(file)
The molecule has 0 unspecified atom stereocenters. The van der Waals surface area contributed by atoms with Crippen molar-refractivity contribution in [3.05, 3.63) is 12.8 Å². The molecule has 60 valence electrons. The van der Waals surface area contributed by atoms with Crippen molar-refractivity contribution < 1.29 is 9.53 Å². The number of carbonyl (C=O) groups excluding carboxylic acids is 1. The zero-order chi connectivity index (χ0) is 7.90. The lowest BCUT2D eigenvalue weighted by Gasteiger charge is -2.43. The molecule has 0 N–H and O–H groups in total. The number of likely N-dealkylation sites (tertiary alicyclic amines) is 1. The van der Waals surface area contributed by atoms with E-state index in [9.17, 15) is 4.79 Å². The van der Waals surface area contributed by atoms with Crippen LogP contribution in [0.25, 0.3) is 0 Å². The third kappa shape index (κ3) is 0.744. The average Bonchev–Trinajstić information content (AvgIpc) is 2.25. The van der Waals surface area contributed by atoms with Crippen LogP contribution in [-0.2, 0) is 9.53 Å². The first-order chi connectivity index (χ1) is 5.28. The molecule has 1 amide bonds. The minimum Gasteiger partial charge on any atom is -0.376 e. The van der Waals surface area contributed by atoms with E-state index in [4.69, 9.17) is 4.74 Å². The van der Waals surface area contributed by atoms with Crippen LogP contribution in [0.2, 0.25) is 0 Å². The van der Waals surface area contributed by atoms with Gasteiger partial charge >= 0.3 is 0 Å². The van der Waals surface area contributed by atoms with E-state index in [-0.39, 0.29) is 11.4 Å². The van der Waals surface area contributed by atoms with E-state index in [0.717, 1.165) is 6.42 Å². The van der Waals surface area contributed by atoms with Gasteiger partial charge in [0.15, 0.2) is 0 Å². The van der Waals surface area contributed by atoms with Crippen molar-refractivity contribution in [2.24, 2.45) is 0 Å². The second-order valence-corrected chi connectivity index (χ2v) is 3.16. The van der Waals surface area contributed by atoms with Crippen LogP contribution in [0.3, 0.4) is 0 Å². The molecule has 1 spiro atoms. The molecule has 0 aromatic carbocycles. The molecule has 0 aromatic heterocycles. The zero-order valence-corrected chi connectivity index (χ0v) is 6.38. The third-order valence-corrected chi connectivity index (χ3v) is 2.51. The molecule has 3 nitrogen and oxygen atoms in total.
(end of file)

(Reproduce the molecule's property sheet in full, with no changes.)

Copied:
The molecule has 0 unspecified atom stereocenters. The van der Waals surface area contributed by atoms with Crippen molar-refractivity contribution in [3.05, 3.63) is 12.8 Å². The molecule has 60 valence electrons. The van der Waals surface area contributed by atoms with Crippen molar-refractivity contribution < 1.29 is 9.53 Å². The number of carbonyl (C=O) groups excluding carboxylic acids is 1. The zero-order chi connectivity index (χ0) is 7.90. The lowest BCUT2D eigenvalue weighted by Gasteiger charge is -2.43. The molecule has 0 N–H and O–H groups in total. The number of likely N-dealkylation sites (tertiary alicyclic amines) is 1. The van der Waals surface area contributed by atoms with E-state index in [9.17, 15) is 4.79 Å². The van der Waals surface area contributed by atoms with Crippen LogP contribution in [0.25, 0.3) is 0 Å². The third kappa shape index (κ3) is 0.744. The average Bonchev–Trinajstić information content (AvgIpc) is 2.25. The van der Waals surface area contributed by atoms with Crippen LogP contribution in [-0.2, 0) is 9.53 Å². The first-order chi connectivity index (χ1) is 5.28. The molecule has 1 amide bonds. The minimum Gasteiger partial charge on any atom is -0.376 e. The van der Waals surface area contributed by atoms with E-state index in [4.69, 9.17) is 4.74 Å². The van der Waals surface area contributed by atoms with Crippen LogP contribution in [0.2, 0.25) is 0 Å². The van der Waals surface area contributed by atoms with Gasteiger partial charge >= 0.3 is 0 Å². The van der Waals surface area contributed by atoms with E-state index in [-0.39, 0.29) is 11.4 Å². The van der Waals surface area contributed by atoms with E-state index in [0.717, 1.165) is 6.42 Å². The van der Waals surface area contributed by atoms with Gasteiger partial charge in [0.15, 0.2) is 0 Å². The van der Waals surface area contributed by atoms with Crippen molar-refractivity contribution in [2.24, 2.45) is 0 Å². The second-order valence-corrected chi connectivity index (χ2v) is 3.16. The van der Waals surface area contributed by atoms with Crippen LogP contribution in [0.3, 0.4) is 0 Å². The molecule has 1 spiro atoms. The molecule has 0 aromatic carbocycles. The molecule has 0 aromatic heterocycles. The zero-order valence-corrected chi connectivity index (χ0v) is 6.38. The third-order valence-corrected chi connectivity index (χ3v) is 2.51. The molecule has 3 nitrogen and oxygen atoms in total.